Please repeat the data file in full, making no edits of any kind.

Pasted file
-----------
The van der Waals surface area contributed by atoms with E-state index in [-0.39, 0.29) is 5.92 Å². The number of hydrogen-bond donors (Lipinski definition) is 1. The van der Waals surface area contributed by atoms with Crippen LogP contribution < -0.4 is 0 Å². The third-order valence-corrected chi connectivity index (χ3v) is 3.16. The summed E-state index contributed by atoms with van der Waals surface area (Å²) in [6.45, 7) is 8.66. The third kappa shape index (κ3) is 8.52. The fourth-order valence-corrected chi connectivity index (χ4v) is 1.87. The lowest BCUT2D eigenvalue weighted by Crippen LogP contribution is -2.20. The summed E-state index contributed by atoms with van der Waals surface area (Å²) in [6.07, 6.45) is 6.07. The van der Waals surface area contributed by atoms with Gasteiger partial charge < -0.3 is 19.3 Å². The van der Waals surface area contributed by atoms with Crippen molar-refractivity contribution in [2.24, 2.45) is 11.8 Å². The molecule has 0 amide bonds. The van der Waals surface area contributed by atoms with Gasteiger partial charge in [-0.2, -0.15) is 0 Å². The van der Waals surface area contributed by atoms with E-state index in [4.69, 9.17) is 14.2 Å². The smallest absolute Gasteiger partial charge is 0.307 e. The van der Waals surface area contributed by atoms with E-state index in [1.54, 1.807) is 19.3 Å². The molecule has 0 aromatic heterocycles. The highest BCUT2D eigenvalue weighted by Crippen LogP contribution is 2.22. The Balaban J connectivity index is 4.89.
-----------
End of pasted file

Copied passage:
The van der Waals surface area contributed by atoms with E-state index in [-0.39, 0.29) is 5.92 Å². The number of hydrogen-bond donors (Lipinski definition) is 1. The van der Waals surface area contributed by atoms with Crippen LogP contribution < -0.4 is 0 Å². The third-order valence-corrected chi connectivity index (χ3v) is 3.16. The summed E-state index contributed by atoms with van der Waals surface area (Å²) in [6.45, 7) is 8.66. The third kappa shape index (κ3) is 8.52. The fourth-order valence-corrected chi connectivity index (χ4v) is 1.87. The lowest BCUT2D eigenvalue weighted by Crippen LogP contribution is -2.20. The summed E-state index contributed by atoms with van der Waals surface area (Å²) in [6.07, 6.45) is 6.07. The van der Waals surface area contributed by atoms with Gasteiger partial charge < -0.3 is 19.3 Å². The van der Waals surface area contributed by atoms with Crippen molar-refractivity contribution in [2.24, 2.45) is 11.8 Å². The molecule has 0 amide bonds. The van der Waals surface area contributed by atoms with Gasteiger partial charge in [-0.2, -0.15) is 0 Å². The van der Waals surface area contributed by atoms with E-state index in [4.69, 9.17) is 14.2 Å². The smallest absolute Gasteiger partial charge is 0.307 e. The van der Waals surface area contributed by atoms with E-state index in [1.54, 1.807) is 19.3 Å². The molecule has 0 aromatic heterocycles. The highest BCUT2D eigenvalue weighted by Crippen LogP contribution is 2.22. The Balaban J connectivity index is 4.89.